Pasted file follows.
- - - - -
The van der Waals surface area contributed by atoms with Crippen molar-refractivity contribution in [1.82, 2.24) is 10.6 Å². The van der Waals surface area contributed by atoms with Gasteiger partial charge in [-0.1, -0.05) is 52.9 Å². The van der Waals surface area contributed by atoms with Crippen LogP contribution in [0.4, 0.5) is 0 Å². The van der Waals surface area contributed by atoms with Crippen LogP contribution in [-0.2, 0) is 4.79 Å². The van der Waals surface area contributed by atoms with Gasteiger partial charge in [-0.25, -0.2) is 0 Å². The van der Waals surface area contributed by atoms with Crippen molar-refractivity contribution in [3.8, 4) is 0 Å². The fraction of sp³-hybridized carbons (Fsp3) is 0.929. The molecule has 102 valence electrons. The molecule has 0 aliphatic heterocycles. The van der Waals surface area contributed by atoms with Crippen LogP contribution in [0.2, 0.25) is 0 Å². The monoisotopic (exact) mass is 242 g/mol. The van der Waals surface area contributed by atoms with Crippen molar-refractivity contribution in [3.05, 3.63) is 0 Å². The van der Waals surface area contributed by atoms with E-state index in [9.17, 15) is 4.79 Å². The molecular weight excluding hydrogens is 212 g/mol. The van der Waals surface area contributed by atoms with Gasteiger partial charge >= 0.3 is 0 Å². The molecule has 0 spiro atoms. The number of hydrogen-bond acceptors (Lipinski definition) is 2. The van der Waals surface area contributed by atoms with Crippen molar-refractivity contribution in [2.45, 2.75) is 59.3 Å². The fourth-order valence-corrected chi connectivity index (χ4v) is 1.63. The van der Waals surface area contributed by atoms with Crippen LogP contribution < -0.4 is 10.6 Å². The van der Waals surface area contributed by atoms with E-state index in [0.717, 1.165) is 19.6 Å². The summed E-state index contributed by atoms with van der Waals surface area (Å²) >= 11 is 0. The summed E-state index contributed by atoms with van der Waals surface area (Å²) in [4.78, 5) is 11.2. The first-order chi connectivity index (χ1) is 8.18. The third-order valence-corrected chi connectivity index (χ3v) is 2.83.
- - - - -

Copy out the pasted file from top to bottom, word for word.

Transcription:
The van der Waals surface area contributed by atoms with Crippen molar-refractivity contribution in [1.82, 2.24) is 10.6 Å². The van der Waals surface area contributed by atoms with Gasteiger partial charge in [-0.1, -0.05) is 52.9 Å². The van der Waals surface area contributed by atoms with Crippen LogP contribution in [0.4, 0.5) is 0 Å². The van der Waals surface area contributed by atoms with Crippen LogP contribution in [-0.2, 0) is 4.79 Å². The van der Waals surface area contributed by atoms with Gasteiger partial charge in [-0.25, -0.2) is 0 Å². The van der Waals surface area contributed by atoms with Crippen molar-refractivity contribution in [3.8, 4) is 0 Å². The fraction of sp³-hybridized carbons (Fsp3) is 0.929. The molecule has 102 valence electrons. The molecule has 0 aliphatic heterocycles. The van der Waals surface area contributed by atoms with Crippen LogP contribution in [0.2, 0.25) is 0 Å². The monoisotopic (exact) mass is 242 g/mol. The van der Waals surface area contributed by atoms with Crippen molar-refractivity contribution in [3.05, 3.63) is 0 Å². The van der Waals surface area contributed by atoms with E-state index in [9.17, 15) is 4.79 Å². The molecular weight excluding hydrogens is 212 g/mol. The van der Waals surface area contributed by atoms with Gasteiger partial charge >= 0.3 is 0 Å². The molecule has 0 spiro atoms. The number of hydrogen-bond acceptors (Lipinski definition) is 2. The van der Waals surface area contributed by atoms with Crippen molar-refractivity contribution in [2.45, 2.75) is 59.3 Å². The fourth-order valence-corrected chi connectivity index (χ4v) is 1.63. The van der Waals surface area contributed by atoms with Crippen LogP contribution < -0.4 is 10.6 Å². The van der Waals surface area contributed by atoms with E-state index in [0.717, 1.165) is 19.6 Å². The summed E-state index contributed by atoms with van der Waals surface area (Å²) >= 11 is 0. The summed E-state index contributed by atoms with van der Waals surface area (Å²) in [4.78, 5) is 11.2. The first-order chi connectivity index (χ1) is 8.18. The third-order valence-corrected chi connectivity index (χ3v) is 2.83.